Back in May, around the time of the Johnathan Perkins craziness at UVA Law School, we wrote about stalking and assault charges leveled against another UVA law student (and friend of Perkins), Daniel Paul Watkins. An ex-girlfriend and female classmate claimed that Daniel Watkins assaulted and threatened her.
At the time, we quoted a friend of Watkins who counseled caution in reacting to the charges. This source stated that “there is another side to the story, which has yet to surface,” and that observers should “keep an open mind” and “not pass judgment too quickly.”
As it turns out, these words were prescient. A judge just dismissed all of the charges against Daniel P. Watkins….
Here’s a concise report on the proceedings from The Hook:
Third-year UVA law student Daniel Watkins walked out of Albemarle General District Court without the stalking and assault charges that had followed him since his May arrest. On August 30, Judge William Barkley granted a defense motion to strike the charges brought by a female law student whom Watkins had dated for about a year.
Barkley ruled that Watkins’ alleged threats to kill the girlfriend if she ever dated or had sex with another man were undermined by her courtroom testimony that she didn’t believe him when he supposedly made the statements in February.
Such statements, standing alone, aren’t necessarily threatening. Couples say such things to each other — “I’d kill you if you ever cheated on me!” — all the time, often jokingly. Much would depend upon the circumstances of the interaction. In this case, if the girlfriend didn’t believe the statements when allegedly uttered by Watkins, that would seem fatal to the case.
As for the stalking charge, the judge noted that the former paramour initiated contact when she texted Watkins twice after she’d gotten a letter of no contact from a dean, and that the two supposedly offending encounters — one in the Law School parking lot and the other at a Student Bar Association event at the Foxfield steeplechase races — were “nothing sinister” given that the two attended the same school.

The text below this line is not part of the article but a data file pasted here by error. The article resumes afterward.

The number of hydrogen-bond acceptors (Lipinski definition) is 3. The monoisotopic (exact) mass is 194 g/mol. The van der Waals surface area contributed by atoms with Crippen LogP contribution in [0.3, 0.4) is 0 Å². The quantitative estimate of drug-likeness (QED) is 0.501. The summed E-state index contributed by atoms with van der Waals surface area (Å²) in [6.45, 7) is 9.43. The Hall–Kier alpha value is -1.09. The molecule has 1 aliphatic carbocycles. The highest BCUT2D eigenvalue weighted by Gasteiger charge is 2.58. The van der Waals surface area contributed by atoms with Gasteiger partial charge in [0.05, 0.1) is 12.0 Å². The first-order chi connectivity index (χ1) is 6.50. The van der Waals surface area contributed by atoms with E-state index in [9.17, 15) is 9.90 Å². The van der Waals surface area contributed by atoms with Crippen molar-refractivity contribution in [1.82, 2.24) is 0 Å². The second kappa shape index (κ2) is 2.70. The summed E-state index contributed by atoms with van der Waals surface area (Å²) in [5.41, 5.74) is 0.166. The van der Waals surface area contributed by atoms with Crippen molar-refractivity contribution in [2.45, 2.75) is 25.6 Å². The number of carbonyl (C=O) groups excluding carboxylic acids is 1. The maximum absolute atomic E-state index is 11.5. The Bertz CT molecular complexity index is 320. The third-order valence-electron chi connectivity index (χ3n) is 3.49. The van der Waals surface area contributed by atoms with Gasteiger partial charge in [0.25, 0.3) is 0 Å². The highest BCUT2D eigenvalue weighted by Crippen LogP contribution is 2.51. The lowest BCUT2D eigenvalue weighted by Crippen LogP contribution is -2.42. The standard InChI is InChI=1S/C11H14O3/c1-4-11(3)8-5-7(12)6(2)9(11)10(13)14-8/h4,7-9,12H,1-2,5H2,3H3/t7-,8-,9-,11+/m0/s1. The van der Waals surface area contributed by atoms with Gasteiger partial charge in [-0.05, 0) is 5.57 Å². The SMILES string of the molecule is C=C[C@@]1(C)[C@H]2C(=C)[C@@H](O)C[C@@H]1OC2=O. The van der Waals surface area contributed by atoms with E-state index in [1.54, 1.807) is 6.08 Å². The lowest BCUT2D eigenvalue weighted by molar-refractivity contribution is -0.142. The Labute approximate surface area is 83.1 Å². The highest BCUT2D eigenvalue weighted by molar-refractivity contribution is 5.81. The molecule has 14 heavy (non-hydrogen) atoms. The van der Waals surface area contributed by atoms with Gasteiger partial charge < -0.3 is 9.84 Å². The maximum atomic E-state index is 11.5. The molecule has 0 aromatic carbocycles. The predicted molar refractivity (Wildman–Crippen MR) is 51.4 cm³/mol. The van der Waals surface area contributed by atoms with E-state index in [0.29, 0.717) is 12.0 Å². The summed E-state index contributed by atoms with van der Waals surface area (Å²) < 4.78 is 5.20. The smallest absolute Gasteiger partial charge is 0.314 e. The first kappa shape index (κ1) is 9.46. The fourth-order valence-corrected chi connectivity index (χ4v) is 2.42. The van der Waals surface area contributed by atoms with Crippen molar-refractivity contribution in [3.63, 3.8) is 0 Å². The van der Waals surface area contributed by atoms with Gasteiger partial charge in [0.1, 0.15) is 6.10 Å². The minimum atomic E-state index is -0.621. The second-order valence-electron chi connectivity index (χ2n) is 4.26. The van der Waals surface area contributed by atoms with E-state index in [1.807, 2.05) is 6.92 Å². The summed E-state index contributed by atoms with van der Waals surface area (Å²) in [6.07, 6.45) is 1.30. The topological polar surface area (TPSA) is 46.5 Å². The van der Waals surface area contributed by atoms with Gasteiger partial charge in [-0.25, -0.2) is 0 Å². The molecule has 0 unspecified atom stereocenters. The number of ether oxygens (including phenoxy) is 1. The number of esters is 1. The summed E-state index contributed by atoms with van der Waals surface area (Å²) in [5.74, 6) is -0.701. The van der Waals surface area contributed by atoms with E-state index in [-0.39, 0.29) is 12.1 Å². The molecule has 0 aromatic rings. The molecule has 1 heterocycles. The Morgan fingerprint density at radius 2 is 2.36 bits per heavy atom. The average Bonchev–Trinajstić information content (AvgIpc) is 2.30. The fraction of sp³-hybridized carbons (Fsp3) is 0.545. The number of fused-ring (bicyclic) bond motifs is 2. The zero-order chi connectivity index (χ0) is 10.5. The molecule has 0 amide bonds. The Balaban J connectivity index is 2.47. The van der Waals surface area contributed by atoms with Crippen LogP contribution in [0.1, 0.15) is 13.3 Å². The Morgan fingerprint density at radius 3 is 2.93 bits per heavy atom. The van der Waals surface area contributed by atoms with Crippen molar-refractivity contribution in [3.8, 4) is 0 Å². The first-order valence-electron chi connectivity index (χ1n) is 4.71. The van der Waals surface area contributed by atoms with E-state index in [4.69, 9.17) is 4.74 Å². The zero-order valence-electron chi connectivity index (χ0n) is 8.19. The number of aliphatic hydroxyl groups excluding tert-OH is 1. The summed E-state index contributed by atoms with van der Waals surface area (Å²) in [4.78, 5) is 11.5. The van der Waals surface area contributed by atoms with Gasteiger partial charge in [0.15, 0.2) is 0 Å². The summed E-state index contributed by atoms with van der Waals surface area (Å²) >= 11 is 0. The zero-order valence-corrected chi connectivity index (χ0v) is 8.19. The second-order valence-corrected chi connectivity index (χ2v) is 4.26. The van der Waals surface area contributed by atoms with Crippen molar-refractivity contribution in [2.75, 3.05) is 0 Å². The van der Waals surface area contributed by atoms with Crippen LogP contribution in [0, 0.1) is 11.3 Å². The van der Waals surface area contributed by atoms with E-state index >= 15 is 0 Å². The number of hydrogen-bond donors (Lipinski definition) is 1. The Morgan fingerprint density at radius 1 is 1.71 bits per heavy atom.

An SBA event “at the Foxfield steeplechase races.” C’mon, UVA, do you really have to be such a self-caricature? On the count of three, let’s pop those collars.
In court, Watkins was accompanied by his law school friend, Johnathan Perkins, the man who admitted to a high-profile fabrication of a tale of police harassment in May, and also by his father, Anthony Watkins, who said after the charges were thrown out, “It’s been our prayers that this would happen.”
We wonder what Perkins is up to these days. Did he receive his degree from UVA Law, and did he find gainful employment? If you know, please feel free to email us, subject line “Johnathan Perkins,” or text us (646-820-8477 / 646-820-TIPS).
Additional coverage of the Daniel Watkins case appears at Newsplex, which notes:
A University of Virginia law student accused of stalking and assaulting a female classmate has been cleared of any wrongdoing…. [A judge ruled] Watkins was not stalking her, but rather was simply in public places with [the ex-girlfriend]. The judge also ruled there was no evidence of a threat or harm in their encounters.
This was not the first time the second-year law student has ended up in the news. Watkins was at the center of national news reports in the fall of 2008 as an undergraduate student at Abilene Christian University in Texas. While he was student body president, Watkins, an African-American, reported finding a noose on his office chair. A police investigation ensued but no arrests were made.